Friday, May 30, 2014

Light and Momentary?

For this light and momentary affliction is preparing for us an eternal weight of glory beyond all comparison. -2 Corinthians 4:17

How can one of the Bible's longest books, an extensive look at suffering, be a comforting, reassuring and (dare I say it?) joyous read?

Having read the book of Job perhaps four or five times, I can honestly say that I look forward to re-reading it each time it comes up in the rotation (to use baseball vernacular).

How blessed are we at Grace Pres that Brother Billy has begun to preach through this book of Old Testament wisdom literature.

In my personal reading I have been impressed more deeply each time with the desperation of Job's struggle to maintain his faith in the midst of unbelievable and inexplicable suffering.

"You don't know what it's like," is a phrase I have heard uttered more than once at various times by various people.

Still we attempt to offer comfort and like Job's friends, somrtimes the best thing to do is to sit silently with the sufferer. As one of the recent Wednesday night sermons has highlighted, it is when we open our mouths to speak, that we get into trouble.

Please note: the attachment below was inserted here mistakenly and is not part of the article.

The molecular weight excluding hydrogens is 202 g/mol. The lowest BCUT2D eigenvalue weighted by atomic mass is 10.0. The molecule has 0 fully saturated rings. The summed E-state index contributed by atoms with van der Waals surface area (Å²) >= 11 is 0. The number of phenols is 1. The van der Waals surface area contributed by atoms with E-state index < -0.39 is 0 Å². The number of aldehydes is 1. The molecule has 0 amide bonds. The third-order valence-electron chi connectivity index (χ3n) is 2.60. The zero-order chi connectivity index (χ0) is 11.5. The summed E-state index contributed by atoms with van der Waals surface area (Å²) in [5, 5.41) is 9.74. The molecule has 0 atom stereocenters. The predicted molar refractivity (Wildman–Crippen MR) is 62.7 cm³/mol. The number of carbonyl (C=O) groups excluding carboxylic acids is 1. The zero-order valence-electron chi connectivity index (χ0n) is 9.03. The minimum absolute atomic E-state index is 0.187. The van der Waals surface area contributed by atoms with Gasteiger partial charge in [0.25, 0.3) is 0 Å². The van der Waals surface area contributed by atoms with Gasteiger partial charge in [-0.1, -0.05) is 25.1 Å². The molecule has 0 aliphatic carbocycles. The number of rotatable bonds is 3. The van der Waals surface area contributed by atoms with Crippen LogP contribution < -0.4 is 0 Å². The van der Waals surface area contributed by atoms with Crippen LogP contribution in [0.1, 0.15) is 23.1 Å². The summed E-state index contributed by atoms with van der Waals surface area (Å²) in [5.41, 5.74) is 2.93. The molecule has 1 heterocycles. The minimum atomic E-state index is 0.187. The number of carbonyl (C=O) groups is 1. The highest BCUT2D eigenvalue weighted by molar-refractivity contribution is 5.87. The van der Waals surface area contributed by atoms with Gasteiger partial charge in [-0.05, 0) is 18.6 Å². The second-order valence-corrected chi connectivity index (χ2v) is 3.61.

To paraphrase Mark Twain; it is better to be thought a pompous unsympathetic ass than to open your mouth and remove all doubt.

So, following Job's lead, I put my hand over my mouth (40:4) and hope for forgiveness.

This has been the blessing of Brother Billy's preaching. He has delved into the deeper things. Using John Calvin's sermons on Job as a reference, he has helped us focus on the other issues related to suffering. Things which I certainly might not have noticed, studying on my own.

Certainly Calvin himself was no stranger to personal tragedy which makes one of his insights on the subject all the more striking. Could it be, he asks, that in the midst of pain we should remember that these things are fleeting?

We might also remember, suggests Calvin, that what for us is light and momentary is the unbeliever's eternal fate.

What a thought to take me out of myself no matter what degree of suffering I might undergo.

It calls me to gratitude toward a Heavenly Father who has only my good at heart.

It reminds me that there are those who suffer much more than I and I am to help them bear their burden humbly and lovingly.

Most of all it compels me to pray without ceasing for those who are bound to an eternity of suffering if God does not turn and have mercy upon them.

Thursday, May 29, 2014


It (forgiveness) can ease sadness in the forgiven and eliminate bitterness in the one who does the forgiving.- TableTalk devotional on 1 John 1:8-9